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Differentiation & Positioning Strategy: Expectations vs Reality

Hedley Swann

Hedley Swann

Digital Strategist at Dash
Hedley Swann

Hedley Swann

Digital Strategist at Dash

 

You’ve probably heard you need to differentiate your firm. How do you do it and is it actually all that important? Come to think of it, what exactly is brand differentiation?

For professional service organizations, differentiation can mean the difference between swimming in a sea of sameness or becoming the go-to leader in your field. Some brands are more comfortable doing things the way they’ve always been done; others say they’re trying to appeal to the largest possible audience. But if you don’t differentiate yourself from the dozens or even hundreds of others out there in your profession, you’ll have a hard time gaining the competitive advantage you seek. Why? Because the buyer needs a reason to choose you over everyone else.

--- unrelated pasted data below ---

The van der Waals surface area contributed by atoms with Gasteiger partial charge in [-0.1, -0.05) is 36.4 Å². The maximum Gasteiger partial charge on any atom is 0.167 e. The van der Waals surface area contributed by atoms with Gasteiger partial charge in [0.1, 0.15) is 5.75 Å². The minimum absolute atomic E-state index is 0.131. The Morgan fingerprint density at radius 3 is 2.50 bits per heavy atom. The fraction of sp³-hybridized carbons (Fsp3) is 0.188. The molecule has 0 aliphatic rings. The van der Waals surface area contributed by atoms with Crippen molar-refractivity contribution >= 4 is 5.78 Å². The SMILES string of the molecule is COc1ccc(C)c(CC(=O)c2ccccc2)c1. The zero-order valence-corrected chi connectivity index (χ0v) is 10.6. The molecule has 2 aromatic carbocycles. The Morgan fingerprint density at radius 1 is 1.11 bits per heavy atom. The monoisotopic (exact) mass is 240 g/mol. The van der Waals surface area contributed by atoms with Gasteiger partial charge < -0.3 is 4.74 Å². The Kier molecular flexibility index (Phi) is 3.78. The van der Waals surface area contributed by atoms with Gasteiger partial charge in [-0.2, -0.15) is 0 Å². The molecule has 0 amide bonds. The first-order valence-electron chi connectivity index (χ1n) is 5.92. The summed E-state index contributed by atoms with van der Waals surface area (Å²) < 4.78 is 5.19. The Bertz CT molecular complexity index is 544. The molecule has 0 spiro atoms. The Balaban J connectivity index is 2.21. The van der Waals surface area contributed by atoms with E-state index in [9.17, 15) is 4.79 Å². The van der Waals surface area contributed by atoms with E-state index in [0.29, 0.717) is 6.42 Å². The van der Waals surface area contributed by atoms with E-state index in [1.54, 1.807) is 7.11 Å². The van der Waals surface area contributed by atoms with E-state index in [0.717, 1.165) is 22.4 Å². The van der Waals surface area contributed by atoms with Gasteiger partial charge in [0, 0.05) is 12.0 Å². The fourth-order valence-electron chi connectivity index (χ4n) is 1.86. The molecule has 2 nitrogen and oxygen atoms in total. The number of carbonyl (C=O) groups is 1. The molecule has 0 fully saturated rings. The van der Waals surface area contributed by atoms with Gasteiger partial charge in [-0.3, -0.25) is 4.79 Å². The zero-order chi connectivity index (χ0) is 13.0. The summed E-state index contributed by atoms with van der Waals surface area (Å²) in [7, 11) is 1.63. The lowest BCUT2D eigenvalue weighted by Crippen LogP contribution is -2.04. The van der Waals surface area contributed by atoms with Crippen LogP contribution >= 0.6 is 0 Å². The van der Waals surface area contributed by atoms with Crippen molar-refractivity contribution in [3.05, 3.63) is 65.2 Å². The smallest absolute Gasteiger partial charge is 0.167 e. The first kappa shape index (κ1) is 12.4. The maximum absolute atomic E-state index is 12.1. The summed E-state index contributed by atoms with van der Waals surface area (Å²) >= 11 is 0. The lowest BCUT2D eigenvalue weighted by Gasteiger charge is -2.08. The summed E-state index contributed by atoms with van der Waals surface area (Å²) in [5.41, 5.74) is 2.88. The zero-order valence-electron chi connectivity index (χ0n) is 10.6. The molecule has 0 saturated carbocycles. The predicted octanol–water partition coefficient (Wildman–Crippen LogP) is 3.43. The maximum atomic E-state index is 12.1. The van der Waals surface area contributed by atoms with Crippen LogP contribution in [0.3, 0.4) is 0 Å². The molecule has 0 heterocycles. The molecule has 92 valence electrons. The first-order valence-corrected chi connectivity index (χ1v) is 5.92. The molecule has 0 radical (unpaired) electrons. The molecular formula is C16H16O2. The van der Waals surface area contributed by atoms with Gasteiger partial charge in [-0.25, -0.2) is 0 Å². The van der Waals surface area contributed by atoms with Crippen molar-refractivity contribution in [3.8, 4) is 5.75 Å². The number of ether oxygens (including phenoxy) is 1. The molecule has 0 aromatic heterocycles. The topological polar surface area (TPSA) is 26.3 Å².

Differentiation & Positioning: What They Are, How They Differ

More than a half century after marketer Jack Trout first introduced brand positioning to the world, the concept is more relevant than ever to businesses looking to connect with potential clients. Today’s professional services marketplace is larger, more crowded, and more easily found, with clients and clients having an enormous array of firms to choose from.

To appeal to a substantial audience within your professional services segment, you have to find ways to set your firm apart. Differentiation and positioning are about building a unique package of benefits that appeals to your target audience. Positioning and differentiation are complementary approaches with slight differences, particularly with respect to professional services businesses.

What is Positioning?